• James, as with the opening question "What good is it?," is not raising a real question but rather asserting something.

Verse 15: "Suppose a brother or sister ..."

  • Greek literally reads: "If a brother or sister is without clothes and daily food ..."
    • 3rd Class Condition: some scholars view this type of condition as describing a hypothetical situation (thus NIV "Suppose ...").
      Better to view 3rd class condition as describing a general or common situation
    • James is thus dealing not with a rare problem but a wide-spread, common problem among the Jewish churches.
  • James does not use his standard gender-inclusive "brother" but intentionally has fuller phrase "brother or sister."
    • This fact can be lost in most gender-inclusive translations that regularly render the simple "brother." as "brother or sister."
    • James highlights the plight of a needy "sister" likely because women were often overlooked in a patriarchal society, especially when they lost the provisional and protective help of either a father or husband.

Verse 15: "... lacking daily food"

  • Greek participle "lacking" (λειπόμενοι, leipomenoi) is given in the present tense.
  • This emphasizes that the poverty described in this verse is an ongoing or enduring situation.
  • Grammar thus stresses the seriousness of the historical context where the church is neglecting the significant and ongoing needs of fellow brothers or sisters.

Verse 16: "Keep warm and well fed!"
     (θερμαίνεσθε  καὶ  χορτάζεσθε)
     Middle or Passive voice?

  • Passive voice
    • Subject receives the action
    • "Be warm and be well fed!"
    • Unspoken agent of the action of being warmed and well fed is not stated--either God (so-called "divine passive") or another person.
    • Speaker is blind to the fact that he or she is in a position to help the poor believer be warm or be well fed.
  • Middle voice:
    • Subject does the action (as also in active voice), often with reflexive emphasis:
    • "Warm yourselves and feed yourselves!"
    • Insult to poor believers is even greater here, since they are told to take care of their needs themselves with no outside help from others.
    • Ralph P. Martin: "Probably the middle is better here for both verbs, though either voice points to the fact that some professed believers are failing to meet the needs of other church members" (James. Waco, Texas: Word, 1988, p. 85).

Verse 19: "... and they (the demons) shudder"

  • Greek verb φρίσσῶ (phrissô) is a hapax legomenon--word occurring only one time in NT.
  • Verb often used with hair of either people ("to have one's hairs stand on end”) and animals ("to bristle") in context of fear (LSJ 1955).
    • Strong verb meaning more than slight shuddering; refers to uncontrollable, uncontainable, violent shaking from extreme fear and terror.
    • Cognate noun φρικῆ, (phrikê) is where we get English word "fright."
    • Verb occurs frequently in magical papyri of demons reaction to exorcism spells.
  • Demons' faith in the existence and oneness of God elicits response of terror.
  • See also response of demons to Jesus in Mark 1:23-28 ("the evil spirit shook the man violently and came out of him with a shriek") and 5:1-20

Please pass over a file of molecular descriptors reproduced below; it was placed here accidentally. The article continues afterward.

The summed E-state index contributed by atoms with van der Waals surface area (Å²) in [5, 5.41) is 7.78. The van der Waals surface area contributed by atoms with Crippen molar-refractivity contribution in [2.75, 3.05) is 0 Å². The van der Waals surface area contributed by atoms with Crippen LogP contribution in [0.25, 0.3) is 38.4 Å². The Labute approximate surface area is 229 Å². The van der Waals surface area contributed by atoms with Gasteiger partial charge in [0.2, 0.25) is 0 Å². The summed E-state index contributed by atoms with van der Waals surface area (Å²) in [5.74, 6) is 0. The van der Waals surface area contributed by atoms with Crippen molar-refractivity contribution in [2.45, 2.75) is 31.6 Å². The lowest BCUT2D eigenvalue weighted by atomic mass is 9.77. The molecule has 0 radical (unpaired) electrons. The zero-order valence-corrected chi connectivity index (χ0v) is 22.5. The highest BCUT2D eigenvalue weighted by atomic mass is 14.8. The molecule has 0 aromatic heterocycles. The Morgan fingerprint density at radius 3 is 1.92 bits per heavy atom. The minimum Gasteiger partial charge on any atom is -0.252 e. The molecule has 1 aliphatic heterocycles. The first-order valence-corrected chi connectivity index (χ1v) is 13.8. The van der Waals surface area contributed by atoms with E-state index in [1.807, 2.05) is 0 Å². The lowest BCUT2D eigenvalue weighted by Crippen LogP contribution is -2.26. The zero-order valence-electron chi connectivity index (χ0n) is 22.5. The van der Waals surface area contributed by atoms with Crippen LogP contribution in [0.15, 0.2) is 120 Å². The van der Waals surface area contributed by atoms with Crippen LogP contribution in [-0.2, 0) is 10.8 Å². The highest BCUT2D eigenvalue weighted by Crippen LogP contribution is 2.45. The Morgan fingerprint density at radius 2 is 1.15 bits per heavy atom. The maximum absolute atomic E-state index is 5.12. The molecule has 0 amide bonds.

Verse 20b: "... is useless"

  • Full verse reads: "You foolish man, do you want evidence that faith without works is useless?"
  • Greek word for "useless" (ἀργή, argê) is a compound word made up of two parts (α + ἔργον) meaning "without work."
  • Occurs immediately after noun "works."
  • James thus makes a clever pun or word-play that in English might be rendered: "Faith without works does not work!"
  • Rhetorical function of the pun
    • 1st function: Makes the reader favorably disposed to the author and what the author is saying.
    • 2nd function: Draws attention to the statement being made, namely, that the kind of faith that is not accompanied by works is useless. ("Faith without works does not work!")

Verse 21: What kind of question is it?

  • Here, as in v 14b, we meet not a neutral question but a loaded question.
  • This time, however, the expected answer to the question is "Yes!"
  • "Yes--our father Abraham was indeed considered righteous for what he did when he offered his son Isaac on the altar!"

Verse 22: "...his actions were working"

  • Note 1st the plural "actions" (ergois).
  • Note 2nd the unique form of the verb "were working" (synêrgei) which uses the rarer imperfect tense that highlights the ongoing and continuous nature of the action.
  • James does not have in view only the one act of Abraham offering up Isaac but the actions (plural!) which throughout Abraham's life were part of his faith.

Verse 24: Significance of word order

  • Word order in verse 24: "You see that out of works is justified a person and not out of faith alone."
  • Prepositional phrase "out of works" is pushed by James to the front of the sentence for emphasis (see also questions of vv 21, 25), thereby stressing his argument that "works" or "deeds" are the means by which believers prove that they have true, saving faith in contrast to "faith alone"--that is, a false, non-saving faith that is devoid of works

Verse 25: What kind of question is it?

  • Here again we meet not a neutral question but a loaded question.
  • This time, as with question about Abraham in verse 21, the expected answer to the question is "Yes!"
  • "Yes"--in the same way Rahab the prostitute was indeed considered righteous for what she did when she gave lodging to the spies and sent them off in a different direction!

Last modified: Tuesday, August 7, 2018, 10:45 AM